ISIS has urged supporters to use poison: There is both good news and bad news on the terrorism front. ISIS is now being defeated on the battlefield, but the group remains dangerous. Despite that, it is important to realize that our food supply remains vulnerable. In early September of this year, for example, ISIS called for its supporters to target “unbelievers” (i.e., the West) by injecting poisons (such as cyanide) into fruits and vegetables or containers of ice cream found in supermarkets and grocery stores. The chance of ISIS sympathizers in the U.S. being able to obtain cyanide is remote, but their ability to obtain other toxic chemicals is not. ISIS has also called for additional attacks on markets, restaurants, clubs and bars. READ MORE

TERRORISM

Atlanta airport power outage: If a terrorist wanted to find the most vulnerable point in America’s airport network they could not have hoped for a better guide than what happened on Sunday at Atlanta Hartsfield-Jackson. Just imagine  a classic plan for phase one of a terrorist attack: Render the target blind. None of the defenses are operational. Thousands of people are trapped in restricted space without directions about how they can find an exit. As chaos spreads nobody knows who turn to for information. The communications blackout is as complete as the power blackout. Given this situation a small band of suicide bombers could roam freely and commit mayhem and massacre on an unprecedented scale. South Korean and U.S. forces conducted a joint training last week for infiltrating North Korea and removing weapons of mass destruction in case of conflict, military sources said. READ MORE

NORTH KOREA

How to prepare for a nuclear attack: Children growing up in the 1980s were vaguely aware of the threat of nuclear annihilation the way children today are vaguely aware of the threat of being eaten by sharks. Their parents’ experience with the threat of nuclear war was different because the Soviets were out there, bristling with warheads. Then, in the 1990s, the threat of nuclear attack shifted to the background, transforming itself into the fear that a terrorist would obtain a nuclear device or set off a dirty bomb. It has been only recently, with North Korea’s tests of high-yield nuclear devices and long-range missiles, that the threat of a nuclear strike by a foreign adversary again has started to seem like something that might actually happen. READ MORE

The North Korean situation: Crowds of flower-bearing North Koreans paid respects on the sixth anniversary of the death of Kim Jong-un’s father, Kim Jong-il, on Sunday as fears that the country could launch another missile continued to rise. South Korean and U.S. forces also conducted a joint training last week for infiltrating North Korea and removing weapons of mass destruction in case of conflict, military sources said. Finally, top U.S. and Chinese military officials have finally met to discuss the once-taboo topic of the possible collapse of  North Korea, Secretary of State Rex Tillerson said last week. Read more HEREHERE,  and HERE.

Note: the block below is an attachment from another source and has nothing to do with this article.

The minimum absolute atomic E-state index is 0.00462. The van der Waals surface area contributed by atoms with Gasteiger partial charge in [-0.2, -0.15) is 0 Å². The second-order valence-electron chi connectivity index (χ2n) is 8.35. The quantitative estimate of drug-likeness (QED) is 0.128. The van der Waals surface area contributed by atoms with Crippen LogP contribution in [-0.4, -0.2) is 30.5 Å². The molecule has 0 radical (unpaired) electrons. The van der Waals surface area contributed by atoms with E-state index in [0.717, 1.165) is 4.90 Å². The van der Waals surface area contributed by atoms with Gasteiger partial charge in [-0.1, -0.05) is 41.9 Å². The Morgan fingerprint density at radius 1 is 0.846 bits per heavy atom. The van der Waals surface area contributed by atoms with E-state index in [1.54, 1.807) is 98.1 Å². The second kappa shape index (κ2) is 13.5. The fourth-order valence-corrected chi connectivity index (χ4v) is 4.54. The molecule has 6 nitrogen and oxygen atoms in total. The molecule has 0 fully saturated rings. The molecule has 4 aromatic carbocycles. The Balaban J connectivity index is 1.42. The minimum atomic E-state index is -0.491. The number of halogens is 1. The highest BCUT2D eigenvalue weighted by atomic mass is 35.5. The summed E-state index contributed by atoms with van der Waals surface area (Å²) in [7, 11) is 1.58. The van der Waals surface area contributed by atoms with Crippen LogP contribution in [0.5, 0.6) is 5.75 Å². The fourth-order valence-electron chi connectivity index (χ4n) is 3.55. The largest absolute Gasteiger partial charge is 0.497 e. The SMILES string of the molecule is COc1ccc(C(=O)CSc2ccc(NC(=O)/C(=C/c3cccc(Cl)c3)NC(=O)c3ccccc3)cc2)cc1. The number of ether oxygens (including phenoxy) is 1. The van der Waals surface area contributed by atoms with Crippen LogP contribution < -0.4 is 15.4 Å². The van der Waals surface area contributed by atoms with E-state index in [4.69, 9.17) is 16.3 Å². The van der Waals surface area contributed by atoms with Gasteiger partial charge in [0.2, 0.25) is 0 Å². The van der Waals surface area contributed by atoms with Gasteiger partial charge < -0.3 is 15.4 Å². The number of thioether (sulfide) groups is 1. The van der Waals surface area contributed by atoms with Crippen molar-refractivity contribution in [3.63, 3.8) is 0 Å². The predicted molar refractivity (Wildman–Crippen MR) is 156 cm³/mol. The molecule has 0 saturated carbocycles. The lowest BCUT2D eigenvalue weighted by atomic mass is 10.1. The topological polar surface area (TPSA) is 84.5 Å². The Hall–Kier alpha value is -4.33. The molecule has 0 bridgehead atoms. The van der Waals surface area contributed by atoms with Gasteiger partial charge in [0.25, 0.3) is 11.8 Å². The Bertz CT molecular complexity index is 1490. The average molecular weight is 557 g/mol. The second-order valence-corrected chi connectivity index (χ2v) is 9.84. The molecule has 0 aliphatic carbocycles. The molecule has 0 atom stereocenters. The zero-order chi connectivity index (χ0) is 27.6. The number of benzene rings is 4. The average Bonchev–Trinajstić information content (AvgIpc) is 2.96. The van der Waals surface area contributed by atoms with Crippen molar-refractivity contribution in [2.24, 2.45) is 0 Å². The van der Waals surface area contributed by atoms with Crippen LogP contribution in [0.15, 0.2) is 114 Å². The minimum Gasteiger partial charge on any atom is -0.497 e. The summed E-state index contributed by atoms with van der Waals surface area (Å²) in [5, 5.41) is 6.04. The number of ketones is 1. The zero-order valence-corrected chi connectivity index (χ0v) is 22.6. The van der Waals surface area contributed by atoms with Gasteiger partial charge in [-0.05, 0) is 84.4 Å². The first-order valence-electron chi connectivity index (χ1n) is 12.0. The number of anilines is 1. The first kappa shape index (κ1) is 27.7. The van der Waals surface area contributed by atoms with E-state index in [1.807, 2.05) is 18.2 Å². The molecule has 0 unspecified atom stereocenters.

American doctors not prepared for nuclear attack: According to a study from the University of Georgia, American medical professionals are not properly prepared to handle the needs of patients after a nuclear attack. A story on the school’s website says researchers analyzed survey responses from more than 400 emergency medical personnel in the U.S. and Asia to find out if medical professionals would show up to the site of a nuclear attack and, if they did, whether or not they know the appropriate treatment protocols. READ MORE

FOOD SECURITY

Wendy’s plans to reduce antibiotics in beef supply chain: Wendy’s has laid out plans to reduce antibiotics use in its beef supply chain, its next step after having completed such efforts in chicken. The Dublin, Ohio-based burger chain said that beginning in 2018 it will source about 15 percent of its beef rom producers that have committed to a 20 percent reduction of the only medically important antibiotic routinely fed to their cattle. That antibiotic was reported to be Tylosin. READ MORE

Dairy farm workers arrested for animal cruelty: Police in Florida arrested three dairy farm employees on animal cruelty charges following the release of an undercover video by animal rights group showing workers abusing cows. Okeechobee County Sheriff Noel Stephen said three McArthur Dairy workers were arrested Wednesday, The Palm Beach Post reported. The video by Animal Recovery Mission showed workers striking cows in the face and udders with plastic pipes, Stephen said. Three other dairies also are being investigated, he said. READ MORE

States sue over Massachusetts cage-free law: Thirteen states are suing Massachusetts over a voter-approved law that will ban the sale of eggs and other food products from farm animals that were confined in overly restrictive cages. The lawsuit was filed directly with the U.S. Supreme Court last week and follows another filed earlier in the month by more than a dozen states against California, which has a similar law. The 13 states, led by Indiana, claim the Massachusetts law violates the U.S. Constitution’s commerce clause. READ MORE

CYBER SECURITY

‘Kitten hackers’ pose increasing threat: Tehran poses an increasing cyber threat to the U.S., in light of the Trump administration’s allegations that Iran is violating United Nations Security Council resolutions tied to the nuclear agreement. Iran-sponsored hackers—dismissively referred to as “kittens” for their original lack of sophistication—are bolstering their cyber warfare capabilities as part of their rivalry with Saudi Arabia. READ MORE